Courtesy of Nigel Westmancott
Disbandment parade - I didn’t take part in the parade. As a singlie at the time we took it in turns to do the weekly sheet change. The idea was to have a lie in, collect the dirty sheets, and exchange them for clean ones when the barrack stores wagon turned up, then leg it up to the SWO’s car park to catch the mid morning transport to the squadron.
On this occasion I arrived at work to find the first practice in full swing in the MOTE. The Sqn Ldr, somewhat tetchily I thought, told me he had already sized everyone off and allocated then into flights and I would miss his parade. Putting on a suitably disappointed look I slid off to make a mug of tea secretly rejoicing that I wouldn’t have to tote a gun round in the sun.
Talking of the SWO picking up the transport on his car park was fraught with danger as he had eyes like a hawk and he disliked us at 112 intensely. This dislike stemmed from a number of reasons one being his security clearance, or lack of it. He wasn’t cleared to come onto the squadron so whenever he accompanied the CO on his inspections he was made to wait in the picket post, which annoyed him no end. Another was our working hours, we worked summer hours all year round, 07.00 until 13.00 and every other Saturday morning simply because it would have taken two hours to get all the way back to Episkopi, have lunch then get back to work. His name was Murry brother of a singer Ruby Murry. Ruby came out on a combined services entertainment show and the SWO had pride of place in the front row next to the CO. For several weeks after that he was quite mellow particularly if you mentioned the great performance she had given. Sad to say the amnesty didn’t last.
PMC in their wisdom where posting
people out in ones and twos almost from the day closure was announced so when it
came to packing up we all mucked in. The radars were transported directly to
Akrotiri harbour, the missiles flown out in Belfasts or Hercules and other items
stored on the old parade square at Episkopi waiting despatch. I would often
drive loads, such as this launcher on the old RL (PR5), or ride escort on the 10
tonner with Lennie Capstick our driver. As escort I had a long pole to lift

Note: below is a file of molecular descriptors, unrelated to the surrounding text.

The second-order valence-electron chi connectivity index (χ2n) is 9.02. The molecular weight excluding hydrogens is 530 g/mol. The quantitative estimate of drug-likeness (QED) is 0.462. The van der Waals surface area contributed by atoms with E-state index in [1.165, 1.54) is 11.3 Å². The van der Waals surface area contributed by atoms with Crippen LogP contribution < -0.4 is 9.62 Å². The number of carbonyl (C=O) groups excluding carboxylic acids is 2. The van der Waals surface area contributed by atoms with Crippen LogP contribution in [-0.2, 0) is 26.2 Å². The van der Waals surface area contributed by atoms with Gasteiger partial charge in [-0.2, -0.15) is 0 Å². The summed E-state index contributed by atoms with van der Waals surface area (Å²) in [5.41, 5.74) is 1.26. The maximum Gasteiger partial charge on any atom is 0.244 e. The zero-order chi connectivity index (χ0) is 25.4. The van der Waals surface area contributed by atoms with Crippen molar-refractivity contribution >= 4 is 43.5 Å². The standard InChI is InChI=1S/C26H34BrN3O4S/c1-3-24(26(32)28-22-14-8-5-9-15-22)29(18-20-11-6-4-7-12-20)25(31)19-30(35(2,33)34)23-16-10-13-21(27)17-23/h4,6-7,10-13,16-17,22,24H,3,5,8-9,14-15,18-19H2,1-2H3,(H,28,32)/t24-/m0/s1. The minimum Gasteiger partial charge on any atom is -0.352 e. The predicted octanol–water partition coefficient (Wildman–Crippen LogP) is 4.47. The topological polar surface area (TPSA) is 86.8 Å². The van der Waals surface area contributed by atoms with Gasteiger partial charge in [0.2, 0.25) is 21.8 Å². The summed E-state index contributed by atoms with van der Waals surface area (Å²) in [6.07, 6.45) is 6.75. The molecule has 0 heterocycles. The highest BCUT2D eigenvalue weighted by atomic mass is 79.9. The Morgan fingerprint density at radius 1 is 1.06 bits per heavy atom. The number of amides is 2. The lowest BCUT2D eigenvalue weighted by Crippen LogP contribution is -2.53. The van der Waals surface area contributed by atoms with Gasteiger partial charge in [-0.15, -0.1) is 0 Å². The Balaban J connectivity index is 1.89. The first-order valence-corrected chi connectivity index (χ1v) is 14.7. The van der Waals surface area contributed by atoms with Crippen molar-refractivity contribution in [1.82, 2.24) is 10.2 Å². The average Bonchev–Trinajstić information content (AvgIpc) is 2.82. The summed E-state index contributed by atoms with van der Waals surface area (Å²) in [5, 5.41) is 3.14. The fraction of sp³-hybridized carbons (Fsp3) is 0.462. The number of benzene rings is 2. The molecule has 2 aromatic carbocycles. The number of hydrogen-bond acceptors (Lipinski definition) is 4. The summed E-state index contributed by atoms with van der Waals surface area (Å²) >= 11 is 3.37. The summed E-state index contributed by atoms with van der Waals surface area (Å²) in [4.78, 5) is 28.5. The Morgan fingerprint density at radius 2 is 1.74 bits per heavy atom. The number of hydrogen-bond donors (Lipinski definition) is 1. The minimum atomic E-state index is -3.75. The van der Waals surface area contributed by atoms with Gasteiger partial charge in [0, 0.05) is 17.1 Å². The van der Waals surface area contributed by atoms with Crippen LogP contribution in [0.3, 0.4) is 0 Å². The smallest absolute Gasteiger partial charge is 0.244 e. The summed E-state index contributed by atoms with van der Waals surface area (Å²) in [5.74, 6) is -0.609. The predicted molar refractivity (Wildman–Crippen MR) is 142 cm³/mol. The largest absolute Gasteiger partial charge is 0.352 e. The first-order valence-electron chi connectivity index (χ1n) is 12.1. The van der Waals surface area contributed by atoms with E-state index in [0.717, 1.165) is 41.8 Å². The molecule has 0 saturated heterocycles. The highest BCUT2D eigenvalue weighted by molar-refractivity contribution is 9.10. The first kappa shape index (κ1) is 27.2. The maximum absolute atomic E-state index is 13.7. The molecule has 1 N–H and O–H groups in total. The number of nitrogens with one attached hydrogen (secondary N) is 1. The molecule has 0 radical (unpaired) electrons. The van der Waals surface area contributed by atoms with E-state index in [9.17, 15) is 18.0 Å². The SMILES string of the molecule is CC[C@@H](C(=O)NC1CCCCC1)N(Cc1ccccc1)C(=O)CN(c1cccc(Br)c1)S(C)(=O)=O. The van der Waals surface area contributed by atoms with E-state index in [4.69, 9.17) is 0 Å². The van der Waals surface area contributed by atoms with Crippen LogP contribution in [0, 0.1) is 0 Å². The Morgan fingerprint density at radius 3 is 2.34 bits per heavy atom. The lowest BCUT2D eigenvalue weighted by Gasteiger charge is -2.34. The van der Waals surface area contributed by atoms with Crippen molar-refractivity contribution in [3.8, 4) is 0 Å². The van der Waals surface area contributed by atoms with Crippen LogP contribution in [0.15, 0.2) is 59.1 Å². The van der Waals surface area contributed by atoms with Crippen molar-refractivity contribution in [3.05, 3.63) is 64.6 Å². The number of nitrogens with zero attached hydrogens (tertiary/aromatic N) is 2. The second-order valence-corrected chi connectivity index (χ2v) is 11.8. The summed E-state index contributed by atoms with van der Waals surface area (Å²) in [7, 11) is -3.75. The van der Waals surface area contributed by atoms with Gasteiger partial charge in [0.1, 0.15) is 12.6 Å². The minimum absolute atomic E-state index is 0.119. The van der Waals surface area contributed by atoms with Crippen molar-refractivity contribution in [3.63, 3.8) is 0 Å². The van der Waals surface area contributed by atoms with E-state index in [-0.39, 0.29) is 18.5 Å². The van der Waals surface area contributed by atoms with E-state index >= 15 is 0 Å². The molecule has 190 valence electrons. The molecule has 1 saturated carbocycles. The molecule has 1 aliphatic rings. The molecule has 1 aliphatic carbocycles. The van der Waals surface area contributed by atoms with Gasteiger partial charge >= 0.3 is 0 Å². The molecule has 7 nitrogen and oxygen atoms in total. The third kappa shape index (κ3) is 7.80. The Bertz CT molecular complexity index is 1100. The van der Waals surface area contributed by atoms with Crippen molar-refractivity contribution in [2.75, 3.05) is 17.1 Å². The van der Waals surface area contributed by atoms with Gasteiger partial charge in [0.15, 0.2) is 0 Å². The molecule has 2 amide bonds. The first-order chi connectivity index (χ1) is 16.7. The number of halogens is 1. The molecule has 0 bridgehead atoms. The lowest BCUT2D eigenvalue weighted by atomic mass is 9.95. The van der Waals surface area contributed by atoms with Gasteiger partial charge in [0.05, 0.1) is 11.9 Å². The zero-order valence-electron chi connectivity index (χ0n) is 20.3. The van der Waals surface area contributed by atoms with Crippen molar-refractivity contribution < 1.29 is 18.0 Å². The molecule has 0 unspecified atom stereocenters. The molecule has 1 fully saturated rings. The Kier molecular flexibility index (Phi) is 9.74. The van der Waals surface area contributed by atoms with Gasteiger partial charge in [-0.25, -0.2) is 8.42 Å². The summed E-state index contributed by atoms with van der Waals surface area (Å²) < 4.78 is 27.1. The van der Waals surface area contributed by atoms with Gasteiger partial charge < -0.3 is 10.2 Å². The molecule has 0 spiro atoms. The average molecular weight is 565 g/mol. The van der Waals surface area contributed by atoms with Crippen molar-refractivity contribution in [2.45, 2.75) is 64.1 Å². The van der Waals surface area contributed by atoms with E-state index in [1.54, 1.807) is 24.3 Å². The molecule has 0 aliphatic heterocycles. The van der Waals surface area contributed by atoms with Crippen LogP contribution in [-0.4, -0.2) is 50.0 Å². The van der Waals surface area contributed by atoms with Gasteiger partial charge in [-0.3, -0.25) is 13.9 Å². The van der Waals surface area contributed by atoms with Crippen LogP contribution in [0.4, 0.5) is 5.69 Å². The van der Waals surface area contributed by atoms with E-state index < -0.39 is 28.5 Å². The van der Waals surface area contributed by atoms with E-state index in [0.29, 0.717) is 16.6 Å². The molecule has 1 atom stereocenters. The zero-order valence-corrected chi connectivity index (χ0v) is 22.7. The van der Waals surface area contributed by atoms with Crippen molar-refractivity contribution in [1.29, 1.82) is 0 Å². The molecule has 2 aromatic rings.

sagging phone lines up over the boxes, on one occasion we stopped for lunch at
the airmens mess in Akrotiri and I failed to spot a set. We took out the mess
and several other sections, we did own up though, couldn’t not with a hundred
yards of cable dragging behind us
Life was not all work and 112 had a team in the inter section league, we were due to play Episkopi officers at the start of the 1974 season. New to the squadron I was drafted in to keep score something I had never done before, but was quickly briefed. They skittled us out for a low score, 63 or 64, and went into bat quickly matching our score. “That’s it” said I, the officers came off and cracked open the beer. At that point their scorer came over and said I had made a mistake the scores were tied, quick consultation and they went back on to score the winning run. That evening this episode was repeated on the BFBS sports round up with the line I had uttered at the time “What do you expect I’m only a rigger.” That took a bit of living down.
Episkopi’s annual inspection was spread over two days with 112 being inspected on the second day. On the way to work on the bus I half heard the suppliers discussing an incident when main supply was being inspected. Something a young SAC had said to the AOC had resulted in OC supply being subjected to a one-way conversation and a threat to have half the suppliers disestablished.
Came the inspection Sgt Al Paton, Cpl Keith Parker and myself were lined up in the launcher bay, Sgt Mick Hart called us to attention as the AOC et al came in. He glanced round looked us up and down then spoke to me. Clearly the story of OC supply had gone round as the squadron leader closed his eyes and watched his career go down the tubes, the warrant officer took a deep breath and rolled his eyes to the ceiling as if in prayer and Mike Hart’s mouth fell open. After a few general enquires the fateful question was asked, “ I suppose you have spent a long time preparing for my inspection?” There was total silence; no one seemed to even breath, what would the idiot say? After a moments reflection something stirred in my memory, “No sir this is a hydraulic bay and it is always kept spotless to avoid any contamination of the systems.” “Thank you” said the AOC and moved on. If I remember I had first pint from the CO’s barrel for that one, but as usual, by the end of the week I was “that idiot from the pack bay” again. What happened in supply, same question to a young SAC who replied, “Yes we have been painting and polishing for weeks”.
Turkish invasion 74
Following the invasion in ’74 we were living on site and manning the squadron 24 hours a day for a while. Turkish refugees were living in happy valley and both warring parties were told that the British Government would not tolerate any fighting on the sovereign base areas. One morning our tannoy blared out “Air raid warning red, air raid warning red.” Troodos had spotted an aircraft coming our way. As we were grabbing tin hats etc the WO rushed in and detailed me to a handling party. We were dispatched to pick up the reload from the plumbers and take it to MS1. Labouring up the hill we could see a Turkish Phantom lining up for a bombing run on a radio mast several miles away but in so doing getting very close to us. Stopping at the LCP the chief went in, came out several minutes later and said take cover lads they are about to set one off. The radar had a lock, the missiles were run up with castel keys in and turned and the EC was waiting for the CinC to give the OK. Time seemed to stand still then two Lightenings from Akrotiri launched to chase him off. We were stood down but it must rate as being the closest a Bloodhound was fired in anger.